When Ella was about 2 or so, we took her to the Farm Barn – a place for kids to interact with a range of little animals, and see some bigger farm animals.
She was vaguely interested. Mildly terrified at times too.
But my clearest memory is of when she decided she’d had enough of animals and wasn’t really interested anymore. Everyone else was looking at the goats sticking their heads through the fence — Ella was in her own little world, dancing her way up a hill, getting in other people’s way, but joyfully spinning around anyway. And she was happy. She didn’t care about the goats.
And in that moment, I hoped she would always be this free. Free to never have her imagination cut off, limited, restricted – for what? To see the nice goats? For the convenience of others?
Watching her absolute freedom, I could only imagine what was going on inside her mind, where her own thoughts and creations were taking her.
Continue reading “Let them play (Part Two)”
Let them play!
Let the children play.
Freeform and unscheduled, not limited to set blocks of “official” time so children are free to fully explore their cognitive processes without being interrupted at possibly critical points. Critical points to them, likely not always visible to others.
Just because it’s 10.30 and all of the class must come and sit on the mat and be quiet at this time…that may be what is required for a manageable classroom, but is it what is actually best for children??
What significant natural developmental processes are we interrupting & depriving them of by pushing structured ‘learning’ so early?
Continue reading “Let them play (Part One)”
Any time I have a reaction of vehement disagreement towards someone or some thing – or actually, any reaction of disagreement stronger than mild but bored curiosity – I try to remember to consider closely the whys of my reaction as much as the idea to which I am reacting.
So when I read this statement from a Hmong woman:
“All men and women are mostly the same, most of the time. Everybody knows that.” (Hmong Grandmother, p 42, Committed by Elizabeth Gilbert)
I found myself having an internal reaction that I thought was worth paying attention to.
Continue reading “Community and Individualism – is there a right way?”
I’m not here to convert you to Paleo. My life is was ‘Paleofied’, I guess you could say. But I don’t like labels, I don’t like bandwagons… I tend to shy away from subscribing to any one thing whole heartedly. Because I think in everything there’s a bit of truth, and probably a lot that isn’t. Some things just have these things in a different balance.
I’m definitely not Paleo now, though I still love ‘paleofied’ cafes because you know it’s real food.
But over all, Paleo was a convenient catch-all for me, to help narrow down all the information available to something more manageable, when I was learning to take charge of my own health. I started there, both filtering and expanding further for myself.
I’m certainly not saying we should live like cavemen. I’m not saying we should eschew all modern conveniences. I’m not even saying you should be Paleo. (This post is not even about the food, specifically.)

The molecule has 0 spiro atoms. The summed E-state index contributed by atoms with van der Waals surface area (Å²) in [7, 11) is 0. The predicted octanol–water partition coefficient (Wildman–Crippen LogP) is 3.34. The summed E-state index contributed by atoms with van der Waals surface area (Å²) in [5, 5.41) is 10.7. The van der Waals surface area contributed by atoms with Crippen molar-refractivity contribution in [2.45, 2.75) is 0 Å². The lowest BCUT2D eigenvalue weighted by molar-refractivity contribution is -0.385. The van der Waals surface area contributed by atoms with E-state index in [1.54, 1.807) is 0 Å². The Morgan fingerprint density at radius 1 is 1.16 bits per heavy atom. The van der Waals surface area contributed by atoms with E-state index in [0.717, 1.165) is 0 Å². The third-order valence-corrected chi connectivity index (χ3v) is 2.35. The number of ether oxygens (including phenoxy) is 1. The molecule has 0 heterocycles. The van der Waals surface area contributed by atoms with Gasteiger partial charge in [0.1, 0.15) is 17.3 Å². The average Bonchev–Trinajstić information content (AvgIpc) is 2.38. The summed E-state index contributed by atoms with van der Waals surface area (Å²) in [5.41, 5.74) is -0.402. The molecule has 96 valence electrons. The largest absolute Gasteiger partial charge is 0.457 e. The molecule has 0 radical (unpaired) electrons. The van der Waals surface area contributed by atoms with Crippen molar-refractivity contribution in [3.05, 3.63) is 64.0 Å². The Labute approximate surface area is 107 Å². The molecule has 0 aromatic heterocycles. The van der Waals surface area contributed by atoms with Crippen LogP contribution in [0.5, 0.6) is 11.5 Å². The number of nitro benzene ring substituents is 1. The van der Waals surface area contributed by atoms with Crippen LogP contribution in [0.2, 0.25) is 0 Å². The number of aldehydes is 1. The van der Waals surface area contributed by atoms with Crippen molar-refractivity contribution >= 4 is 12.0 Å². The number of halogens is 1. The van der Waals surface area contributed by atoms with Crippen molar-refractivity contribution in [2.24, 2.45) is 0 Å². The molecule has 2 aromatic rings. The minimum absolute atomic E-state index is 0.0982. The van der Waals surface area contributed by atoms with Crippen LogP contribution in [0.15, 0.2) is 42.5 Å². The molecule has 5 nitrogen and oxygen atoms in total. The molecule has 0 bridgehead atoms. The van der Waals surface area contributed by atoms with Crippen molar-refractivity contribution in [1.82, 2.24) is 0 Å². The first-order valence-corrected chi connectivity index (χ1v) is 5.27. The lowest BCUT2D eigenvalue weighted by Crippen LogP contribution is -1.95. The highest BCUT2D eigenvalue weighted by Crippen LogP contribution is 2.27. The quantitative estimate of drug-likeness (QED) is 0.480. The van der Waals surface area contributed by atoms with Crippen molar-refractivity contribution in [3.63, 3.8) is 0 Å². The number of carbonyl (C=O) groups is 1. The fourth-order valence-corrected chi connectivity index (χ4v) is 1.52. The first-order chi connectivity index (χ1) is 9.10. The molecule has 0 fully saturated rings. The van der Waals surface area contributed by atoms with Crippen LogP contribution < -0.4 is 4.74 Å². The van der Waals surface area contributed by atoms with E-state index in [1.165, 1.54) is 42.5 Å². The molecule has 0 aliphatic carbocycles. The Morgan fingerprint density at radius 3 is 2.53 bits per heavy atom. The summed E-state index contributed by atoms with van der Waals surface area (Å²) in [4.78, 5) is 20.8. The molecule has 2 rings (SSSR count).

What I am a fan of is balance in life. And I think modern lives are out of balance. Continue reading “How going Paleo taught me life lessons”
How common is the experience, after the end of a relationship, to look at the other person a little while later and think, “You’re not the person I thought I knew.”
I’d wager, pretty common.
And thinking about it in my own life at least, I’ve realised why this is. Continue reading “Somebody that I used to know. (Or did I?): A different kind of Love Letter.”
There are about a thousand and one things you could do in Sydney if you only have one day. A lot of them will cost rather large amounts of money, and will require expending rather large amounts of energy.
And for budget-conscious and spontaneous travellers like us, the ticket prices on things like the tower, the aquarium & Madame Tassauds, plus the requirement to actually plan your visit and book an arrival time — well, nope, basically.
You expect us to know when we are going to arrive somewhere, Sydney? Don’t be silly. We don’t even know what time we’ll be getting out of bed. And not to mention the crowds….
So if you’re an introvert or just a weary traveller finding yourself, like us, compelled to hit the highlights, visit the most iconic of cities — since, well, you’re passing right by it and you may as well… then
Here’s our guide to doing Sydney introvert style:
Continue reading “One Day in Sydney for Introverts”
I’ve grown used to being misunderstood. When it comes to explaining why I am doing what I am doing — travel, ending my marriage, what I eat, what I believe — I’ve come to the realisation that all the words in the world aren’t enough to explain when someone doesn’t want to understand.
So when I leave Adelaide in December and don’t arrive back in Australia until August next year, I am quite aware of what some people are going to think. Or at least that I am going to be judged for it, perhaps harshly — at least as harshly as I already have been for my choices thus far. Continue reading “How to explain to a 4 year old why Mummy is going away.”